Focus on the Family with Dr. James Dobson
Dr. Dobson: It’s helpful to avoid circumstances that compare them unfavorably with each other. They are extremely sensitive to the competitive edge of their relationship. The question is not “How am I doing?” it is “How am I doing compared with John or Steven or Marion?” The issue is not how fast I can run, but who crosses the finish line first. A boy does not care how tall he is; he is vitally interested in who is tallest.
Each child systematically measures himself against his peers and is tremendously sensitive to failure within his own family. Accordingly, parents should guard against comparative statements that routinely favor one child over another.
Perhaps an illustration will help make the case. When I was about ten years old, I loved to play with a couple of dogs that belonged to two families in the neighborhood. One was a black Scottie who liked to chase and retrieve tennis balls. The other was a pug bulldog who had a notoriously bad attitude. One day as I was tossing the ball for the Scottie, it occurred to me that it might be interesting to throw it in the direction of the ol’ grouch. It was not a smart move. The ball rolled under the bulldog, who grabbed the Scottie by the throat when he tried to retrieve it. It was an awful scene. Neighbors came running as the Scottie screamed in pain. It took ten minutes and a garden hose to pry the bulldog’s grip loose, and by then the Scottie was almost dead. He spent two weeks in the hospital, and I spent two weeks in “the doghouse.” I regret throwing that ball to this day.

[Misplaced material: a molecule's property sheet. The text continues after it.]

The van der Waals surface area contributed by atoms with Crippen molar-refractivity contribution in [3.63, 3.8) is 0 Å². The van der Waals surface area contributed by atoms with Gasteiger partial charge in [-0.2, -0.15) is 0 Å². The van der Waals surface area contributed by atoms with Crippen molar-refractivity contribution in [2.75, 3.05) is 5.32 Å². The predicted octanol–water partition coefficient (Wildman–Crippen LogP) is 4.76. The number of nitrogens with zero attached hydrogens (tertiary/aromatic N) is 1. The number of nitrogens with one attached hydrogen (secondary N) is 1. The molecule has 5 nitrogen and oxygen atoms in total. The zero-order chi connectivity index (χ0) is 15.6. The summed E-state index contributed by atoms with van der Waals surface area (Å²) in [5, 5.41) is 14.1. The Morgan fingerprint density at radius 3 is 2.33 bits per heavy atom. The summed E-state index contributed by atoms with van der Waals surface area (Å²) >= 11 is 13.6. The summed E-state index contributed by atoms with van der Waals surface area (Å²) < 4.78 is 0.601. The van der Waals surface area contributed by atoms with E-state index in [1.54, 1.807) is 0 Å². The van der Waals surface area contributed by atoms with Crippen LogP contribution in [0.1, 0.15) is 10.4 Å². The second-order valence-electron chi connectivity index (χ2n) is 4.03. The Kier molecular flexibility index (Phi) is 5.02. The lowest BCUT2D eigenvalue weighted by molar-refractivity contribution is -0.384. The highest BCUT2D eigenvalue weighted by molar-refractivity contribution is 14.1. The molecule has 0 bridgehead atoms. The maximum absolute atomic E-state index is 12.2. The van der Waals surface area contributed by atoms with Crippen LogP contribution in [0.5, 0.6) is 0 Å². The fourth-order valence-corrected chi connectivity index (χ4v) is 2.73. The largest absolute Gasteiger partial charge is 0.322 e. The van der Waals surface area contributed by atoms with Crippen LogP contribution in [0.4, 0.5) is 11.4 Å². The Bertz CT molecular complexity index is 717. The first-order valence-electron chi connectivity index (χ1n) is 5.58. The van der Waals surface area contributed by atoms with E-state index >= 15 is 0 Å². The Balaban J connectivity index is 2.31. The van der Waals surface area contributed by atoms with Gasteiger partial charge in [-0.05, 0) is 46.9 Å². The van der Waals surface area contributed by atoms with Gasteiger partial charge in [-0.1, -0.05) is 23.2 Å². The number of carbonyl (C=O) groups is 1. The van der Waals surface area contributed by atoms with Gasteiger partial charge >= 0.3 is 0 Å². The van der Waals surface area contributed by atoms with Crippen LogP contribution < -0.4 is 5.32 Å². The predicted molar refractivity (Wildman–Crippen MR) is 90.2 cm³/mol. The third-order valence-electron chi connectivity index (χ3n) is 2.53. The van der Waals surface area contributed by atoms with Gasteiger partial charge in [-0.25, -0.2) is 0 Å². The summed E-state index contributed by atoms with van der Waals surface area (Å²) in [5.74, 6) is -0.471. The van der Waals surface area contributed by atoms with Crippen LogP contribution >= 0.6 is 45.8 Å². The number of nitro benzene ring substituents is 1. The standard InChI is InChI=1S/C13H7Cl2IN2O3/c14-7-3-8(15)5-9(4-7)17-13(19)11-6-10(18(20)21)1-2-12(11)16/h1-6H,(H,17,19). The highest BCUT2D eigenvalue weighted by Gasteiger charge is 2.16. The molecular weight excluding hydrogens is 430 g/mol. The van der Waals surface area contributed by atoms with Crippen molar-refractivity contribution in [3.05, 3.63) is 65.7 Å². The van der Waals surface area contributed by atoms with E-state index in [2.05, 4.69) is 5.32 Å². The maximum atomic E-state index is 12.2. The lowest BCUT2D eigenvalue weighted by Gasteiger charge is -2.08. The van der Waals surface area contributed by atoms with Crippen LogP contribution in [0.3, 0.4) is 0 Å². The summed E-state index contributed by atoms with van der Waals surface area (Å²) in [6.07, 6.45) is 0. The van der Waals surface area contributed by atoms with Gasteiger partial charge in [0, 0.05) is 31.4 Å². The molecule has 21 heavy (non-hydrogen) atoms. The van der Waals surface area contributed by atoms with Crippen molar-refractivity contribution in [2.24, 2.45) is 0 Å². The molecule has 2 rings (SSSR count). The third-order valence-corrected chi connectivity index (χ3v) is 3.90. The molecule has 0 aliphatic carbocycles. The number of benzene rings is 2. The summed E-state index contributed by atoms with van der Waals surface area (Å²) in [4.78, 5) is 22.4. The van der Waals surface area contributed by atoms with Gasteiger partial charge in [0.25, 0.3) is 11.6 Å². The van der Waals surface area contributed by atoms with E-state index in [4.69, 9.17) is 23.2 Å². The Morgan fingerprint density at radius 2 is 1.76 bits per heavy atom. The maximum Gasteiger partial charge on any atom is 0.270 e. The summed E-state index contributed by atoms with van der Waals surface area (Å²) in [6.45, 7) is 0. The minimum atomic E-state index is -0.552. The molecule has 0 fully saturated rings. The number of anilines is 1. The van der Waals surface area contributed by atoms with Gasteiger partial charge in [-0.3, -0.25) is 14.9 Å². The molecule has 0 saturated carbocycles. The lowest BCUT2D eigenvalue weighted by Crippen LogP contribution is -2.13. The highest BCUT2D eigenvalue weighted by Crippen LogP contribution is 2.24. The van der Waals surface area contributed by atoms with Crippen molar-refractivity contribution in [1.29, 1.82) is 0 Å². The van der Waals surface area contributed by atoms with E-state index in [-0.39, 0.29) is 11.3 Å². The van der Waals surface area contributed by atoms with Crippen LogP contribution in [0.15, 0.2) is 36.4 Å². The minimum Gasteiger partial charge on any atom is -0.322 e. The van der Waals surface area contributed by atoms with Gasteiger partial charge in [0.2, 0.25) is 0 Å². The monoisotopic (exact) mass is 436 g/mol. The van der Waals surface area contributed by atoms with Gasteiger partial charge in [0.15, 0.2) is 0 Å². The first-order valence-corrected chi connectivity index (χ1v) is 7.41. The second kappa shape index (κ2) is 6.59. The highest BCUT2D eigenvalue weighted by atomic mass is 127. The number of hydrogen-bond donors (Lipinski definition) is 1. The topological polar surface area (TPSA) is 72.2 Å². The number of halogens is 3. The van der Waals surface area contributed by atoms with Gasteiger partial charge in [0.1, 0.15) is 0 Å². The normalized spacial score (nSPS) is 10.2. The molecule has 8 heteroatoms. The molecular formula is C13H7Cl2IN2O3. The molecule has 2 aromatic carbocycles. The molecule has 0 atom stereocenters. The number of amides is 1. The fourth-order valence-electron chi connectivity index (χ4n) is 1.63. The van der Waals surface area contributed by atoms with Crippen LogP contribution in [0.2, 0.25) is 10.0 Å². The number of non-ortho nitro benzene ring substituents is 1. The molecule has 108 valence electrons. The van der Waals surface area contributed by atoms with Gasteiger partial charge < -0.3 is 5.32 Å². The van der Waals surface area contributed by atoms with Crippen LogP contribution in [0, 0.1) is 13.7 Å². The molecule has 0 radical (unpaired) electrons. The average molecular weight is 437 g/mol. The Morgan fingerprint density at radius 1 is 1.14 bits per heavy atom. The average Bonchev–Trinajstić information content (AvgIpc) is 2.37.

I have thought about that experience many times and have begun to recognize its application to human relationships. Indeed, it is a very simple thing to precipitate a fight between people. All that is necessary is to toss a ball, symbolically, under the more aggressive of the two and prepare for the battle that ensues. This is done by repeating negative comments one has made or by baiting one in the presence of the other. It can be accomplished in business by assigning overlapping territory to two managers. They will tear each other to pieces in the inevitable rivalry. Alas, it happens every day.
This principle is also applicable to siblings. It is remarkably easy to make them mortal enemies. All a parent must do is toss a ball in the wrong direction. Their natural antagonism will do the rest.
Question: How early in life is a child capable of making a strongwilled stand in defiance against his or her parents?
Dr. Dobson: Depending on the temperament of the individual, defiant behavior can be displayed by very young children. A father once told me of taking his threeyear old daughter to a basketball game. The child was, of course, interested in everything in the gym except the athletic contest. The father permitted her to roam freely and climb on the bleachers, but he set up definite limits regarding how far she could stray. He took her by the hand and walked with her to a stripe painted on the gym floor.
“You can play all around the building, Janie, but don’t go past this line,” he instructed her.
Dad had no sooner returned to his seat than the toddler scurried in the direction of the forbidden territory. She stopped at the border for a moment, then flashed a grin over her shoulder to her father and deliberately placed one foot over the line as if to say, “Whacha gonna do about it?” Virtually every parent the world over has been asked the same question at one time or another. That’s the way some kids are made.
Dr. Dobson is founder and Chairman Emeritus of the nonprofit organization Focus on the Family, Colorado Springs, Colo. 80995 (www.focusonthefamily.org).